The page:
Money is useless if you don’t use it wisely. By using it adequately, it can help you to build a small cottage at the bottom of your garden. Money is just a tool to live a happy, fulfilled life.
So you have to see money as a tool. And that’s what it is because, in the end, it only serves to put two people in agreement to carry out an exchange. In fact, what is important is not the money but the perceived value of what you buy it. Why?
“Use the money to achieve things in life. Don’t let money use you.”
Almost everything they teach us about money focuses on spending it and saving it. Parents, teachers and even personal finance books talk about saving money to keep it, increase it and control it. Saving money involves looking for ways to generate more to create a bigger mattress. We are taught that this is the great goal.
In contrast, spending money is described as budgeting or making cuts. They even tell us that we should create habits so that spending is something painful, like shredding credit cards and carrying only cash. We should not feel good about spending money.
Since I have memory, this is how I defined those two concepts: saving is good, and spending is bad.
But at one point I made a subtle change in my way of thinking. What if we start to treat money as a tool? Tools should be used. They are not meant to be stored on a shelf and filled with dust. Instead of thinking regarding saving and spending money, I started thinking about using it.
Let’s say we have decided, for example, that it is time to travel with family. We save money, and the trip fits perfectly with our plans. When it comes time to use that money, there is no need to feel guilty. Instead, we are using a tool that helps us get something we value: time with our family.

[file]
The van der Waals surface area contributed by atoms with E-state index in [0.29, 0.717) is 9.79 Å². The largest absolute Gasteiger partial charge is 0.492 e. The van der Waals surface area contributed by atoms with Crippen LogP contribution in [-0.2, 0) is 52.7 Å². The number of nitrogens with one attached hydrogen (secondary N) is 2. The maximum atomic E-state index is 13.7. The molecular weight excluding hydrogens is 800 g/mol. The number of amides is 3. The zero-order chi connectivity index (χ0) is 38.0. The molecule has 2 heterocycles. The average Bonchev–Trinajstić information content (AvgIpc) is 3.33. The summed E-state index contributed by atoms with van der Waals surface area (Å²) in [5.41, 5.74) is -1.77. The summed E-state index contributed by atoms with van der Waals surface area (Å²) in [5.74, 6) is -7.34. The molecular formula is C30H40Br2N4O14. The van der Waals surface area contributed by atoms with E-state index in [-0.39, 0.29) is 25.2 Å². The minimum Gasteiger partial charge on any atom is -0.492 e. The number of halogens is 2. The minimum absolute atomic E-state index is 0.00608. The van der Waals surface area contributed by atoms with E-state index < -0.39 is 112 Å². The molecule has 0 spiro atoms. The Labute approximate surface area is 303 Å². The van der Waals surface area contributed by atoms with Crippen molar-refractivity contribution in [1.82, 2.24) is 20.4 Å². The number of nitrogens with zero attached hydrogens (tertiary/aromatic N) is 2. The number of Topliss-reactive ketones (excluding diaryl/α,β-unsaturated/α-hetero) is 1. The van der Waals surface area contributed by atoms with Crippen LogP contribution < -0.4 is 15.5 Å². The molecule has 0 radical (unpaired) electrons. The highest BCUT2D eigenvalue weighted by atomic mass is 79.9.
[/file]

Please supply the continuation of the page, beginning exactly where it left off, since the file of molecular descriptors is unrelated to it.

This change of mind is subtle, but it does transform our feelings about saving and spending. We no longer need to think in terms like good and bad, positive or negative. We focus on the outcome of our actions.
Money is meant to be used, to be on the move. Circulate from us to other people and then back to us. Even when we save money, we are just storing it for later use. If we use money today, we are not wasting it or wasting it. We are using the best tool available to get results.
My experience suggests that this small change transforms our way of feeling and talking about spending. Of course, the change does not give us permission to throw away the budget or ignore our plans. However, it clearly delineates the negative emotions that have taught us to feel about spending money.
We do not feel bad when we use a hammer to nail a nail. We should not feel bad when we use the money to fulfill our plans and goals.